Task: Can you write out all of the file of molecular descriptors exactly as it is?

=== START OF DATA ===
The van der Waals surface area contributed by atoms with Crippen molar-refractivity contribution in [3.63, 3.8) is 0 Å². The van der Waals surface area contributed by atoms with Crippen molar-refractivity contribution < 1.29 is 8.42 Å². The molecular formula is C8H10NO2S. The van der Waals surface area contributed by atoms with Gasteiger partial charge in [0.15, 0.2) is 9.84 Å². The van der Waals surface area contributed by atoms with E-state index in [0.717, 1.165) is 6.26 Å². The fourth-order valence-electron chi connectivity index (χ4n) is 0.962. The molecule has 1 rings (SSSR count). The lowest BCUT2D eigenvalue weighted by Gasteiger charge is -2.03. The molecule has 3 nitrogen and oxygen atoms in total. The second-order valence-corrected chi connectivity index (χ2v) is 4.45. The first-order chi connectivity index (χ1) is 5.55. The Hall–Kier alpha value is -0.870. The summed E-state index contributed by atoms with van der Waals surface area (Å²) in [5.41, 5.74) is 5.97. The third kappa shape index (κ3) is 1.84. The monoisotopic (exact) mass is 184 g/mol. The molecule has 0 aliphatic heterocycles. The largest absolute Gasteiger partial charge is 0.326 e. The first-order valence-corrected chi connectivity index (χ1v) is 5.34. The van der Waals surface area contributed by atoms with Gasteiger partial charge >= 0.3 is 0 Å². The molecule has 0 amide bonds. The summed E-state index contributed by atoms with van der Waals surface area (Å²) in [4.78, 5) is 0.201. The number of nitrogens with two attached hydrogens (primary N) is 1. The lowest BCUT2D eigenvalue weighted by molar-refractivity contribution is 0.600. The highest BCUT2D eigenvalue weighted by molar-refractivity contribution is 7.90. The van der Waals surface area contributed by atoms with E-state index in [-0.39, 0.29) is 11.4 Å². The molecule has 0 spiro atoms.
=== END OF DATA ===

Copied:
The van der Waals surface area contributed by atoms with Crippen molar-refractivity contribution in [3.63, 3.8) is 0 Å². The van der Waals surface area contributed by atoms with Crippen molar-refractivity contribution < 1.29 is 8.42 Å². The molecular formula is C8H10NO2S. The van der Waals surface area contributed by atoms with Gasteiger partial charge in [0.15, 0.2) is 9.84 Å². The van der Waals surface area contributed by atoms with E-state index in [0.717, 1.165) is 6.26 Å². The fourth-order valence-electron chi connectivity index (χ4n) is 0.962. The molecule has 1 rings (SSSR count). The lowest BCUT2D eigenvalue weighted by Gasteiger charge is -2.03. The molecule has 3 nitrogen and oxygen atoms in total. The second-order valence-corrected chi connectivity index (χ2v) is 4.45. The first-order chi connectivity index (χ1) is 5.55. The Hall–Kier alpha value is -0.870. The summed E-state index contributed by atoms with van der Waals surface area (Å²) in [5.41, 5.74) is 5.97. The third kappa shape index (κ3) is 1.84. The monoisotopic (exact) mass is 184 g/mol. The molecule has 0 aliphatic heterocycles. The largest absolute Gasteiger partial charge is 0.326 e. The first-order valence-corrected chi connectivity index (χ1v) is 5.34. The van der Waals surface area contributed by atoms with Gasteiger partial charge >= 0.3 is 0 Å². The molecule has 0 amide bonds. The summed E-state index contributed by atoms with van der Waals surface area (Å²) in [4.78, 5) is 0.201. The number of nitrogens with two attached hydrogens (primary N) is 1. The lowest BCUT2D eigenvalue weighted by molar-refractivity contribution is 0.600. The highest BCUT2D eigenvalue weighted by molar-refractivity contribution is 7.90. The van der Waals surface area contributed by atoms with E-state index in [-0.39, 0.29) is 11.4 Å². The molecule has 0 spiro atoms.